Airport upgrade priority of ‘CM Tony’
by Murib Morpi. Posted on September 21, 2012, Friday
KOTA KINABALU: Airline tycoon Tan Sri Tony Fernandes said improving airport and helping entrepreneurs start and grow their businesses would be among his top priority if he were the Chief Minister of Sabah.
The AirAsia Group CEO said Kota Kinabalu International Airport needs to have better facilities to cater for the unique needs of the low-cost carrier in brining in more visitors for its tourism sector.
“Low cost is very important and we want Sabah to have the biggest low cost carrier terminal (LCCT) in the Pacific ring area. Then we can continue to expand,” he said during the Sabah International Business Luncheon Talk 2012 here yesterday.
Tony, who shared his experience and success stories as the sole speaker at the talk, was asked about his top priorities if he were the Chief Minister of Sabah in order to make the state a true hub for the far east.
“It’s very easy to tell a CM how to run a state but I don’t know. I know how to run an airline but it must be a nightmare with so many different people with vested interests,” he said.
Tony believed the airport would be one of the critical areas Sabah needs to look at especially as it has huge potential to be the mid- point between Australia and north Asia where demand for low cost air travel services were rapidly growing.
“We want people in Tokyo to open up the newspaper and say, ‘Hey we can go to Kota Kinabalu.’ And when they come, they will spread the word of mouth.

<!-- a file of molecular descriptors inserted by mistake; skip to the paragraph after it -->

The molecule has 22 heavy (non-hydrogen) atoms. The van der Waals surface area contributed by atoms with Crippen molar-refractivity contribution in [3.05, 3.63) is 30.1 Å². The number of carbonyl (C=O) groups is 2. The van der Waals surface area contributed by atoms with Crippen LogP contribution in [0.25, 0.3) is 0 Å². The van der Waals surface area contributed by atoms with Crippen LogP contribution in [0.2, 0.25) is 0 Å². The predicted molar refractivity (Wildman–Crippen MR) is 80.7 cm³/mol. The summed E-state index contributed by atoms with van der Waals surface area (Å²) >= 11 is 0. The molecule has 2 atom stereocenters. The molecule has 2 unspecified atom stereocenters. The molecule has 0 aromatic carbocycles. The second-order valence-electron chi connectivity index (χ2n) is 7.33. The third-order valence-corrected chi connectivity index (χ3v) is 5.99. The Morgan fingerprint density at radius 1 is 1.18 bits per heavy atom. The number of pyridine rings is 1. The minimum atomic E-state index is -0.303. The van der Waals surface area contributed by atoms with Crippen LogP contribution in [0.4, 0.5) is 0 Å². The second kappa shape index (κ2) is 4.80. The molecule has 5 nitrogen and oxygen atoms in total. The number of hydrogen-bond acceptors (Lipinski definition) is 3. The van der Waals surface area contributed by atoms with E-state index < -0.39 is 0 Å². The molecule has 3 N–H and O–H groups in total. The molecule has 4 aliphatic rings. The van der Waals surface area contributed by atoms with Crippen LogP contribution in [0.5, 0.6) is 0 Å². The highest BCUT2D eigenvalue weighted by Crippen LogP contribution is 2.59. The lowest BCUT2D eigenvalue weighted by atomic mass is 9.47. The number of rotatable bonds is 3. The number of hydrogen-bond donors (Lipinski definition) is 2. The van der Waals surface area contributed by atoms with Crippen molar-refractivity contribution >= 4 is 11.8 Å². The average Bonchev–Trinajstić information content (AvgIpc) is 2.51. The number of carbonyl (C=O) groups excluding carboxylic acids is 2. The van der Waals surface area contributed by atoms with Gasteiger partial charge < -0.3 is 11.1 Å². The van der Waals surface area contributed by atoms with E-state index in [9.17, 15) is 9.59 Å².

“We also need to push, which is happening, the BIMP-EAGA as well. The tourism potential in the region is massive and AirAsia can play a part in that.
“There is a huge economic upside in making Sabah the biggest LCC hub in this part of the world. So, that’s something I would love and encourage as a chief minister,” he said.
He said AirAsia was struggling to maintain its operation at the congested Terminal Two but could not afford to move to the new Terminal One as this would result in higher operating cost and additional airport tax for its passengers.
Instead of forcing low cost carrier operators to move, he said the government should relieve the congestion at the existing LCCT and consider developing it into a city within a city, to cater for the growing number of international visitors coming to the state.
“I would be the last person to move to Terminal One. The reason is that airport tax will go up from RM30 to RM65. We don’t pay it, the customers will. And for a family of four or five, it makes a big difference of about RM200 in just airport tax.
“It’s not a popular decision but we are here to make sure that flying is affordable and help develop new routes for Sabah. We’ve proven that with our three million passengers here and 13 new routes.
“This is through having low fare, and low fare comes from low cost. Moving us to Terminal One will kill us and ensure many routes will be cut because it’s not a hugely economic rosy time. People are thrifty with money,” he said.
According to Tony, other countries were beginning to see the importance of improving air connectivity through low cost carrier services to complement the full service airlines.
He noted Vietnam had talked to AirAsia about low cost airport, while Indonesia was already building two LCCTs.
Apart from airport, Tony said the second aspect he would pay attention to was to promote and facilitate entrepreneurship.
“Finding finance to start a business is very, very hard. Whatever the state government could do to facilitate businesses, I think it would help tremendously if it could provide funding for young entrepreneurs.
“And secondly, cutting bureaucracy. Bureaucracy kills business. The government should be there to facilitate and allow businesses to grow.
“And there is so much talent in Sabah, so much energy, enthusiasm. It just needs a little bit of liquidity to make it happen,” he said.